At Mamamia, we want to acknowledge and celebrate the Australian men who are doing good things and trying to make our country a better place. So we came to you with a list of 100 great Aussie men and asked you to decide Mamamia’s 50 Best Blokes. This week, we’ll be counting down the top ten and announcing who you chose as Mamamia’s Best Bloke on Friday. We’re so pleased to present former Australian of the Year Adam Goodes, who came in at number seven.
In September last year, after 18 years and 372 games, Adam Goodes retired from AFL.
Aside from a phenomenal career on the football field, the dual Brownlow medallist and former Australian of the Year is consistently an outspoken advocate for his fellow Indigenous Australians and an anti-domestic violence campaigner.
His mother, Lisa. is an indigenous Australian and a member of the Stolen Generation.
"Mum didn't have the best upbringing," he told AFL Record. "The reason why was because her Mum wasn't looking after her own kids properly and that's what drove her to seek a better way of life and to make sure the government didn't then take her kids away."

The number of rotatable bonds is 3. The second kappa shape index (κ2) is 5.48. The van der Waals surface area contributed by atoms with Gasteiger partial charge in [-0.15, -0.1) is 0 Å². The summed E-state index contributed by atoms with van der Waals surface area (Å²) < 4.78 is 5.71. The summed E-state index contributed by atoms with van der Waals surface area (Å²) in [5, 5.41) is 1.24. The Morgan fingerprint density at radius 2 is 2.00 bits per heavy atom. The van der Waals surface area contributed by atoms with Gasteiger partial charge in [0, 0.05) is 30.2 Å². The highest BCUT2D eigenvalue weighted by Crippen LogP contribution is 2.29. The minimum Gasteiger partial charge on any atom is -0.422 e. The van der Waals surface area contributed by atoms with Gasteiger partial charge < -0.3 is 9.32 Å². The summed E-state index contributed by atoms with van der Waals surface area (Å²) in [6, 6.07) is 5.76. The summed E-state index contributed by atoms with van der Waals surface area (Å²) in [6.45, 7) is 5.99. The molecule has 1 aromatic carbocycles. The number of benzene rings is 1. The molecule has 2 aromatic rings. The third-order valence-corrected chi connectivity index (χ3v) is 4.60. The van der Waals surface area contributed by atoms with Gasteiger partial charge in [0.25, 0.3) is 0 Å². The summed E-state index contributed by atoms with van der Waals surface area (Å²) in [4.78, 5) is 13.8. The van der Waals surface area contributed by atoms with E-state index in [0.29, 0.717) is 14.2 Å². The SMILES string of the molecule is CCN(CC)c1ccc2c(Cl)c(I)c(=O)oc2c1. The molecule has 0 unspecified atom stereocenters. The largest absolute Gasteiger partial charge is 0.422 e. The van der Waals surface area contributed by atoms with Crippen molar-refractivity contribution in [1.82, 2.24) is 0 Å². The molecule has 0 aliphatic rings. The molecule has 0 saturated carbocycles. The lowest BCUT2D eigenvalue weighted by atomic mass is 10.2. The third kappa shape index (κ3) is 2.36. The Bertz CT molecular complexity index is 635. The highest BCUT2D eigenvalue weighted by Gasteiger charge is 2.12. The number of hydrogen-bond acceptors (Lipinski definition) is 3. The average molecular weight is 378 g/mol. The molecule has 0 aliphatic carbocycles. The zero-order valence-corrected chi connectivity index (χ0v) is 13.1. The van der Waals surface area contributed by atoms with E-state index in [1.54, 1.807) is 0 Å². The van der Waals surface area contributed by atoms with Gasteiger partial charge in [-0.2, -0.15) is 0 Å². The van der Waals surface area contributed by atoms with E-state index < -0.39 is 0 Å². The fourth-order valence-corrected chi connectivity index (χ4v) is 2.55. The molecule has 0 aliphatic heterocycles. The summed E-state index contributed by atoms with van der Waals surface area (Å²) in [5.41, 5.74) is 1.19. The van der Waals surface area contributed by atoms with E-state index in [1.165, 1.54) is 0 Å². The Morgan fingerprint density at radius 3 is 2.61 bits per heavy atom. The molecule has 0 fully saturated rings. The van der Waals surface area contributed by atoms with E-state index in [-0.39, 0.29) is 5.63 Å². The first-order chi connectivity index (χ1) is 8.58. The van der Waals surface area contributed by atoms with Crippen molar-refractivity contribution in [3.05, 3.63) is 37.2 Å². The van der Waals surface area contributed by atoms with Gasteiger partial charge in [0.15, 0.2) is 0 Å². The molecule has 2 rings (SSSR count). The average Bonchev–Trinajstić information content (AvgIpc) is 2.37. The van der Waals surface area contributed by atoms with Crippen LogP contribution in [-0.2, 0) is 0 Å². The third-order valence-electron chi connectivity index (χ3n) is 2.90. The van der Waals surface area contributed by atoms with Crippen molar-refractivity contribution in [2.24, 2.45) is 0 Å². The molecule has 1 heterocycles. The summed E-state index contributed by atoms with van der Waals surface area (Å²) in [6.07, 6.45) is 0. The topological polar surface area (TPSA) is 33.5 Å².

Goodes' parents separated when he was four with his father moving to Queensland with Goodes, his two brothers and his mum, eventually settling in Western Victoria.
Goodes, now 36, says his mother "sacrificed everything so that we could be the best we could possibly be."
"Adam saw my struggles as an indigenous woman," Lisa told AFL Record. "And that I was petrified that anyone would ever take away my own children, and I think that helped shape how proud he became of his own heritage," she said
Throughout his long AFL career - over 17 seasons with the Sydney Swans - Goodes has consistently supported Indigenous sport and grassroots football programs.
He has also worked with young people off the field, supporting troubled teenagers in and out of youth detention centres and runs a foundation with his cousin and former teammate, Michael O'Loughlin, that assists young people to get jobs and an education and promotes healthy lifestyles.
Most incredibly, and even in the face of consistent, inexcusable racism, he does it all with pride and poise.
Adam Goodes was the 2014 Australian of the Year. Source: Getty
Describing himself as "a very proud Indigenous man from Adnyamathanha tribe", Goodes said when he was made Australian of the Year in 2014: "I'm not here to tell you what to think or how to act or raise your children. All I'm here to do is to tell you about my experiences and hope you choose to be aware of your actions and interactions so that together we can eliminate racism."